"I hope that the Holy See will give indications on confessions and Eucharistic celebrations," Cardinal Puljic added. "And perhaps also on the establishment of a commission that will follow the phenomenon, recording the contents of the apparitions and of the messages, keeping in mind that up to today there are more than 30,000."

Mary reportedly began appearing in Medjugorje almost 30 years ago. In June of 1984, six children of the little town of Medjugorje, located 20 kilometers (12 miles) from Mostar, said they had seen the Blessed Virgin on a nearby hill. Since then, the hamlet has become part of the world circuit of pilgrimages, drawing millions of people. Prayer meetings and associations of all kinds have started worldwide.

When Benedict XVI's secretary of state, Cardinal Tarcisio Bertone, was secretary of the Congregation for the Doctrine of the Faith, he wrote a letter backing the 1991 Yugoslavian episcopal conference letter. That was more than a decade ago.

Then, in his book on the apparitions in Fatima, published in 2007, Cardinal Bertone reiterated that the Church has not made an official decision on the site, and that while official pilgrimages are not to be organized, private pilgrimages to Medjugorje are acceptable.

Certainly Medjugorje continues to attract thousands of pilgrims, acknowledged Cardinal Puljic.

"It's not a sin to pray," said the cardinal with a smile. "There are many beautiful presences that have generated conversions and priestly or religious vocations. They are the fruits of prayer: Wherever man prays with faith, God gives the fruits of his grace."

"To pray in Marian shrines is part of the identity of our Catholic faithful," the Bosnian cardinal affirmed. "In the course of the problematic events of our history, our people have met repeatedly in the different shrines of the region to ask for consolation, light and hope, and the Virgin is a sign for our faith."


Four US Bishops Did Not Take up Collection for Embattled CCHD

WASHINGTON, D.C., November 23, 2009 ( - While many U.S. bishops have publicly acknowledged problems with the Catholic Campaign for Human Development (CCHD), (LSN) has confirmed that at least four bishops opted to not take up this year's national collection.

A controversy has erupted in the U.S. Church in recent weeks after evidence came to light showing that numerous CCHD grantees have promoted issues and practices in violation of Catholic teaching, including abortion, contraception, and same-sex "marriage." In response to the revelations a coalition of Catholic organizations, the Reform CCHD Now Coalition, formed, calling for a boycott of the November 21-22 national CCHD collection.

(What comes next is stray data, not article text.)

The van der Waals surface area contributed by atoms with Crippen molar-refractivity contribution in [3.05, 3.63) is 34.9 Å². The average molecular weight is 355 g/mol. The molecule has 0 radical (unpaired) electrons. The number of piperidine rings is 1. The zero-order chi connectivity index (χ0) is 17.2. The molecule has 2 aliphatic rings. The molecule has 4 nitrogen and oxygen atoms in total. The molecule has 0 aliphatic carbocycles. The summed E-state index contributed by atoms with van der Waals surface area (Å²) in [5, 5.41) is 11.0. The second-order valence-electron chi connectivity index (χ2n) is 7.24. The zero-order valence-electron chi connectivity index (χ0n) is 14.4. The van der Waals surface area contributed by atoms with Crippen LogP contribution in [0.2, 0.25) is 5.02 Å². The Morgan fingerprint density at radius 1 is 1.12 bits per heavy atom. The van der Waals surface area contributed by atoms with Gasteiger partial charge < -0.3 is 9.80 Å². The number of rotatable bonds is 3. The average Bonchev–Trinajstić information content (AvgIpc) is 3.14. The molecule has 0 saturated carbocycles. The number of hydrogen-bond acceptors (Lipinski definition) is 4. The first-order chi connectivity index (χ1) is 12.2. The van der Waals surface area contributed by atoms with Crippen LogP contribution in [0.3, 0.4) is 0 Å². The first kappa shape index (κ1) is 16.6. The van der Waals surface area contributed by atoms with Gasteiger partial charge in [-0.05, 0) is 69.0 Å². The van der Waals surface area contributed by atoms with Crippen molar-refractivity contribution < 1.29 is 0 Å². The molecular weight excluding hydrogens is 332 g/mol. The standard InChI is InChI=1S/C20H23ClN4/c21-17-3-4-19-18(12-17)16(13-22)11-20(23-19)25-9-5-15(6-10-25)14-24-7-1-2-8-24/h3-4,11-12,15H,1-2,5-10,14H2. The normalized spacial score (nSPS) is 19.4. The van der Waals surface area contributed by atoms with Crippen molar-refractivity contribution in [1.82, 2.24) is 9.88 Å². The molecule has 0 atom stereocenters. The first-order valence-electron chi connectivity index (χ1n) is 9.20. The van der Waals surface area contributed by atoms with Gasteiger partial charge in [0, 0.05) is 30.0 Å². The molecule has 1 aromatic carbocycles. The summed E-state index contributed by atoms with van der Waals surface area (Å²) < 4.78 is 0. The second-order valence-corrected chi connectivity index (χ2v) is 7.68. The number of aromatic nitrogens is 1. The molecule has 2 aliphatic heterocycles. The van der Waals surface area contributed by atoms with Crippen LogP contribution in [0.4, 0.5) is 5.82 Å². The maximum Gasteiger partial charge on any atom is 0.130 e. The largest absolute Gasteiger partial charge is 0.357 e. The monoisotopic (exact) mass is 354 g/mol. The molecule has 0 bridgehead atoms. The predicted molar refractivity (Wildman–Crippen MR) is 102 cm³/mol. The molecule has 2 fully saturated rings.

Shortly thereafter Bishop Roger Morin, chairman of the USCCB's subcommittee on the CCHD, delivered a passionate plea to the bishops' plenary meeting last week, pledging the CCHD's commitment to ensure grantees' respect for Catholic teaching.

In his speech Morin lashed out at what he called "outrageous" allegations that the bishops' charitable-arm funds pro-abortion and anti-family organizations "or other untruths." He charged that some such claims were motivated by "ideological or political agendas." The bishop chairman of CCHD even went so far as to state, "For these groups, this seems to be just another way to attack the Church and its shepherds."

Nevertheless, at least four bishops will not contribute to the national CCHD fund this year: Bishop John O. Barres of Allentown, Pennsylvania; Bishop Fabian Bruskewitz of Lincoln, Nebraska; Bishop Robert C. Morlino of Madison, Wisconsin; and Bishop Robert J. Baker of Birmingham, Alabama.

Bishop Barres has suspended the collection for this year, though he may continue it in future years, said diocesan communications director Matthew Kerr in an interview with LSN. Kerr said that Bishop Barres gave no reason for the suspension and also that, as a new bishop, he is "reviewing a lot of things."

Further, Bishop Bruskewitz has chosen not to take part in the CCHD collection, says diocesan chancellor Fr. Daniel Rayer. It had normally been included in a combined collection, he said, but they have now dropped it for the first time. Bishop Bruskewitz was not available to comment further today.

As he did last year, Bishop Morlino chose to allocate the national campaign's portion of the collection to a different cause. Last year, the funds were sent to the Hurricane Ike recovery fund, and this year he allocated the contributions to the Little Sisters of the Poor, who have an international outreach to the elderly.

In a November 11th letter to the faithful of his diocese, Bishop Morlino assured them that the diocesan portion would continue to support "important tasks of assisting the poor of our own diocese."

He insisted, however, that their money would not be allowed to support groups violating Church teaching. "In light of recent discussions and protests regarding money from CCHD going to fund ACORN and other entities which do not uphold, and sometimes act in opposition to, the teachings of the Church," he said, "I feel it necessary to make clear that your money will not go to such groups."

According to CCHD policy, every funded group must be vetted by the local bishop. Of the collected funds, however, 25 percent remains in the diocese, while 75 percent goes to the national fund, which is then distributed to grantees throughout the nation. So while a local bishop has control over which groups are funded in his own diocese, if his diocese contributes to the national fund he cannot personally ensure that the funds go only to grantees that are in line with Church teaching.